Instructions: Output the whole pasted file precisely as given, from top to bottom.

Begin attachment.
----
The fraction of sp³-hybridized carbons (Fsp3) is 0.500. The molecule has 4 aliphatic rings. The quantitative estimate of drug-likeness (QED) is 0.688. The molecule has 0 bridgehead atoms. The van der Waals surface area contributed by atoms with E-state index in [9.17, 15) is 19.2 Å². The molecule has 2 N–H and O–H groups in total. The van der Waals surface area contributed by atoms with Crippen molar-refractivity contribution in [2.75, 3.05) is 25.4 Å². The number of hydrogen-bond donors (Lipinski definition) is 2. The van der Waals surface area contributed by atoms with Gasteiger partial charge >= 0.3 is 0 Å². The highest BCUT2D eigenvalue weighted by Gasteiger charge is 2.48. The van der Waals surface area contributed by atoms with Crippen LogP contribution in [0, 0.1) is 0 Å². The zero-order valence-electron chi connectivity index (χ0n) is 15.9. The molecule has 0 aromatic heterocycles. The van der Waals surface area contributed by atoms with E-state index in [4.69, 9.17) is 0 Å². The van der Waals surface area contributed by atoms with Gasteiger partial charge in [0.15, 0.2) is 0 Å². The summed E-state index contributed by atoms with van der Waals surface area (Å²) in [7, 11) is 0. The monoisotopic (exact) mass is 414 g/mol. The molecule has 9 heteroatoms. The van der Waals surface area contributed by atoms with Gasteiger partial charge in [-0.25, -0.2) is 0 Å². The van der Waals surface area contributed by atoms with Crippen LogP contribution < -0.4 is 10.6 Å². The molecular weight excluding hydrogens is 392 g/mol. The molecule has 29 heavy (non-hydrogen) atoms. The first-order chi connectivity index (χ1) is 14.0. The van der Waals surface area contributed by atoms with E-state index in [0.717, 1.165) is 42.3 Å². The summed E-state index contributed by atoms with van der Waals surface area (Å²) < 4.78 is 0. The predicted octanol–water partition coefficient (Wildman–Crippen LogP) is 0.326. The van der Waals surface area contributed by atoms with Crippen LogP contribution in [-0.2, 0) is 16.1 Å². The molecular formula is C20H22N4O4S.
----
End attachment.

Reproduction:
The fraction of sp³-hybridized carbons (Fsp3) is 0.500. The molecule has 4 aliphatic rings. The quantitative estimate of drug-likeness (QED) is 0.688. The molecule has 0 bridgehead atoms. The van der Waals surface area contributed by atoms with E-state index in [9.17, 15) is 19.2 Å². The molecule has 2 N–H and O–H groups in total. The van der Waals surface area contributed by atoms with Crippen molar-refractivity contribution in [2.75, 3.05) is 25.4 Å². The number of hydrogen-bond donors (Lipinski definition) is 2. The van der Waals surface area contributed by atoms with Gasteiger partial charge >= 0.3 is 0 Å². The highest BCUT2D eigenvalue weighted by Gasteiger charge is 2.48. The van der Waals surface area contributed by atoms with Crippen LogP contribution in [0, 0.1) is 0 Å². The zero-order valence-electron chi connectivity index (χ0n) is 15.9. The molecule has 0 aromatic heterocycles. The van der Waals surface area contributed by atoms with E-state index in [4.69, 9.17) is 0 Å². The van der Waals surface area contributed by atoms with Gasteiger partial charge in [0.15, 0.2) is 0 Å². The summed E-state index contributed by atoms with van der Waals surface area (Å²) in [7, 11) is 0. The monoisotopic (exact) mass is 414 g/mol. The molecule has 9 heteroatoms. The van der Waals surface area contributed by atoms with Gasteiger partial charge in [-0.25, -0.2) is 0 Å². The van der Waals surface area contributed by atoms with Crippen LogP contribution < -0.4 is 10.6 Å². The molecular weight excluding hydrogens is 392 g/mol. The molecule has 29 heavy (non-hydrogen) atoms. The first-order chi connectivity index (χ1) is 14.0. The van der Waals surface area contributed by atoms with E-state index in [0.717, 1.165) is 42.3 Å². The summed E-state index contributed by atoms with van der Waals surface area (Å²) < 4.78 is 0. The predicted octanol–water partition coefficient (Wildman–Crippen LogP) is 0.326. The van der Waals surface area contributed by atoms with Crippen LogP contribution in [-0.2, 0) is 16.1 Å². The molecular formula is C20H22N4O4S.